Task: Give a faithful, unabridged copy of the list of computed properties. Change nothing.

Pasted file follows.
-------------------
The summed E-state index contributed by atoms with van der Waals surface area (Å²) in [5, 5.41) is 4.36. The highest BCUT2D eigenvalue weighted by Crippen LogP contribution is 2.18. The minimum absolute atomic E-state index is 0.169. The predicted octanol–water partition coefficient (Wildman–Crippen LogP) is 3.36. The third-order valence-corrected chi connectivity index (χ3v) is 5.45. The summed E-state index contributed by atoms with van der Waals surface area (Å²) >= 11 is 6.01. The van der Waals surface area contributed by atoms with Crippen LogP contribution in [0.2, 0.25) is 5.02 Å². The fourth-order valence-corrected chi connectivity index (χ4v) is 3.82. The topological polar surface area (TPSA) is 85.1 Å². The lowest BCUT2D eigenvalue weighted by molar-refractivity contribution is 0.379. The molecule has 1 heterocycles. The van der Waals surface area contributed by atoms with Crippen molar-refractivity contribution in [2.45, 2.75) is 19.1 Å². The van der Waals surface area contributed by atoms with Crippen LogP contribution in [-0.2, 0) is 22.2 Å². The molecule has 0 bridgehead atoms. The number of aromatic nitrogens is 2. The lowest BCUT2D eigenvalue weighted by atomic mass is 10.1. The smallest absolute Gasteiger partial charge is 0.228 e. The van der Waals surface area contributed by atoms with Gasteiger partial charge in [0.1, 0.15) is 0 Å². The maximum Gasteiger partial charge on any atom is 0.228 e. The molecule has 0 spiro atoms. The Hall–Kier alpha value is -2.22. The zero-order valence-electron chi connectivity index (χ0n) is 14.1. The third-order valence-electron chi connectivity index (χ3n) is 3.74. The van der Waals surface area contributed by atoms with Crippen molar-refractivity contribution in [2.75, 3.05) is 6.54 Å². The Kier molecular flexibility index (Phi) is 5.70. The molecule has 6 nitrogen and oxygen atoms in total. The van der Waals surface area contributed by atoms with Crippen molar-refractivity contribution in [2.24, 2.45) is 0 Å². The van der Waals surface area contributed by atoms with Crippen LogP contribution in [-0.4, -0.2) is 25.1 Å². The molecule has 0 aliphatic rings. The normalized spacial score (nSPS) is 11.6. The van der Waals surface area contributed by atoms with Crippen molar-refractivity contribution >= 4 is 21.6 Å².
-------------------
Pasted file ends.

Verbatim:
The summed E-state index contributed by atoms with van der Waals surface area (Å²) in [5, 5.41) is 4.36. The highest BCUT2D eigenvalue weighted by Crippen LogP contribution is 2.18. The minimum absolute atomic E-state index is 0.169. The predicted octanol–water partition coefficient (Wildman–Crippen LogP) is 3.36. The third-order valence-corrected chi connectivity index (χ3v) is 5.45. The summed E-state index contributed by atoms with van der Waals surface area (Å²) >= 11 is 6.01. The van der Waals surface area contributed by atoms with Crippen LogP contribution in [0.2, 0.25) is 5.02 Å². The fourth-order valence-corrected chi connectivity index (χ4v) is 3.82. The topological polar surface area (TPSA) is 85.1 Å². The lowest BCUT2D eigenvalue weighted by molar-refractivity contribution is 0.379. The molecule has 1 heterocycles. The van der Waals surface area contributed by atoms with Crippen molar-refractivity contribution in [2.45, 2.75) is 19.1 Å². The van der Waals surface area contributed by atoms with Crippen LogP contribution in [-0.2, 0) is 22.2 Å². The molecule has 0 bridgehead atoms. The number of aromatic nitrogens is 2. The lowest BCUT2D eigenvalue weighted by atomic mass is 10.1. The smallest absolute Gasteiger partial charge is 0.228 e. The van der Waals surface area contributed by atoms with Gasteiger partial charge in [0.1, 0.15) is 0 Å². The maximum Gasteiger partial charge on any atom is 0.228 e. The molecule has 0 spiro atoms. The Hall–Kier alpha value is -2.22. The zero-order valence-electron chi connectivity index (χ0n) is 14.1. The third-order valence-electron chi connectivity index (χ3n) is 3.74. The van der Waals surface area contributed by atoms with Crippen molar-refractivity contribution in [2.75, 3.05) is 6.54 Å². The Kier molecular flexibility index (Phi) is 5.70. The molecule has 6 nitrogen and oxygen atoms in total. The van der Waals surface area contributed by atoms with Crippen molar-refractivity contribution in [2.24, 2.45) is 0 Å². The van der Waals surface area contributed by atoms with Crippen LogP contribution in [-0.4, -0.2) is 25.1 Å². The molecule has 0 aliphatic rings. The normalized spacial score (nSPS) is 11.6. The van der Waals surface area contributed by atoms with Crippen molar-refractivity contribution >= 4 is 21.6 Å².